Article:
6. #6
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    Well.. most people seems to think these words are ugly, and don't want then to exist. But I think are usefull.

    There are people that work, and have kids, and don't have much time anymore. Can play a game for maybe 20 minutes, and must quit. So.. "of course" want these 20 minutes to be "complete". Maybe even finishing the game with a big "You are a winnar!, you wins everything forever".

    Then you have the hardcore. People that can play 40 hours straight to finish a VVVVV or Meat Man, and die 10k times in the process.

    Maybe one person can be hardcore in 2010, then have a children, and become a casual in 2011. So It can be about inteligence, is more about dedication and what you expect from games. People that expect to WIN putting in a game 10 minutes, can't realistically get a very hard game with lots of deep. (Except a game like Dungeon Desktop or some similar puzzleish game)

  7. #7
    Network Hub thesisko's Avatar
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    Quote Originally Posted by Giaddon View Post
    LIMBO has some pretty mean trial-and-error sections. I can imagine casual players (by definition) getting frustrated at having to "lose" over and over to figure out how to proceed.
    So are you saying it's a presentation issue, that "casuals" don't like their gaming avatar to die or do you mean that they are unwilling(or unable) to figure things out?
    Last edited by thesisko; 03-08-2011 at 04:26 PM.

  8. #8
    Network Hub thesisko's Avatar
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    Quote Originally Posted by Tei View Post
    There are people that work, and have kids, and don't have much time anymore. Can play a game for maybe 20 minutes, and must quit. So.. "of course" want these 20 minutes to be "complete". Maybe even finishing the game with a big "You are a winnar!, you wins everything forever". Then you have the hardcore. People that can play 40 hours straight to finish a VVVVV or Meat Man, and die 10k times in the process.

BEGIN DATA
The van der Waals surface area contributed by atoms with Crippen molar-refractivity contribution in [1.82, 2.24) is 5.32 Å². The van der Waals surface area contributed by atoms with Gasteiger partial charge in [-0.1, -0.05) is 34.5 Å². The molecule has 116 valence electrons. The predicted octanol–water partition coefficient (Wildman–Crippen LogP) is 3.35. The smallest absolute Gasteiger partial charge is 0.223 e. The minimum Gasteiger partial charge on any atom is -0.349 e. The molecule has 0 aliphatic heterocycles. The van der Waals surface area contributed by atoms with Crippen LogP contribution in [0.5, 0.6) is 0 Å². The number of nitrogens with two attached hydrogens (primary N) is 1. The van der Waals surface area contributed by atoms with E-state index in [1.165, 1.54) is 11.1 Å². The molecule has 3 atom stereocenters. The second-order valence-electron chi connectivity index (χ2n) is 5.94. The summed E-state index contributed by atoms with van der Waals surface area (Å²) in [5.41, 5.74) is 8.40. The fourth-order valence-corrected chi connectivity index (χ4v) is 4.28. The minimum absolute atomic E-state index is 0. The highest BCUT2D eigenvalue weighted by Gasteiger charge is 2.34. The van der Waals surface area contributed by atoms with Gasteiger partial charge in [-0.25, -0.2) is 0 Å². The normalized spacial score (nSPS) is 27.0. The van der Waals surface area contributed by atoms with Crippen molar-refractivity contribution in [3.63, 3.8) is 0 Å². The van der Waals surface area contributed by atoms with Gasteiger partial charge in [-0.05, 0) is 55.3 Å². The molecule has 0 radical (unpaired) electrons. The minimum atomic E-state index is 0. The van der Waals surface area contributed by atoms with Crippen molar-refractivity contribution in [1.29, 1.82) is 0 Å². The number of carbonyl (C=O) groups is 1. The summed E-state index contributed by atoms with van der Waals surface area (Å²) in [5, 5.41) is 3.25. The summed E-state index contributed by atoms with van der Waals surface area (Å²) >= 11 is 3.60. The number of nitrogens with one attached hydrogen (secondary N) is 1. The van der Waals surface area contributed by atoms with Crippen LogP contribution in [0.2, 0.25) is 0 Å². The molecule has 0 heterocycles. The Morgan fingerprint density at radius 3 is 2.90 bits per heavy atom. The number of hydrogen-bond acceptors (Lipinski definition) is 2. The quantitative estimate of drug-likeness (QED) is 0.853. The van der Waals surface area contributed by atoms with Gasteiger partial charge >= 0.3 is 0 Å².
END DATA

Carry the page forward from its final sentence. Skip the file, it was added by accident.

Did you read what I wrote? No learning curve, accessible controls, short length, frequent checkpoints. Having little time for gaming won't stop anyone from finishing Limbo.

  9. #9
    Network Hub Ash_firelord's Avatar
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    I think the OP underestimates the unwritten rules and muscle memory acquired during years of gaming. When the game first came out on the Xbox, my ex-girlfriend tried playing it and she got stuck a lot, both having difficulty with some of the physics puzzles (she did not expect stuff in a video-game to act similarly to the real world) and some of the trickier jumps.

    While Limbo has little to no difficulty curve and is very short, I think it's fair to say that it expects the player to be literate in games, and that is the opposite of casual.

    So, to answer the starting question in a fashion: casual does not equal stupid, it is more akin to lack of experience / practice.
    Last edited by Ash_firelord; 03-08-2011 at 04:28 PM. Reason: spelling

  10. #10
    Network Hub thesisko's Avatar
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    Quote Originally Posted by Ash_firelord View Post
    So, to answer the starting question in a fashion: casual does not equal stupid, it is more akin to lack of experience / practice.
    Okay, going by this definition, can we expect the amount of causal gamers to decrease going forward?

    Since everyone and his brother is targeting "casual" gamers since there's so many of them, one would think that they would gain experience and practice after a few of those games have sold a billion copies. Unless those games don't teach them anything...

  11. #11
    Network Hub Ash_firelord's Avatar
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    Quote Originally Posted by thesisko View Post
    Okay, going by this definition, can we expect the amount of causal gamers to decrease going forward?

    Since everyone and his brother is targeting "casual" gamers since there's so many of them, one would think that they would gain experience and practice after a few of those games have sold a billion copies. Unless those games don't teach them anything...
    You are assuming that casual gamers will devote significant time to gaming in order to become "core". This should not be a given.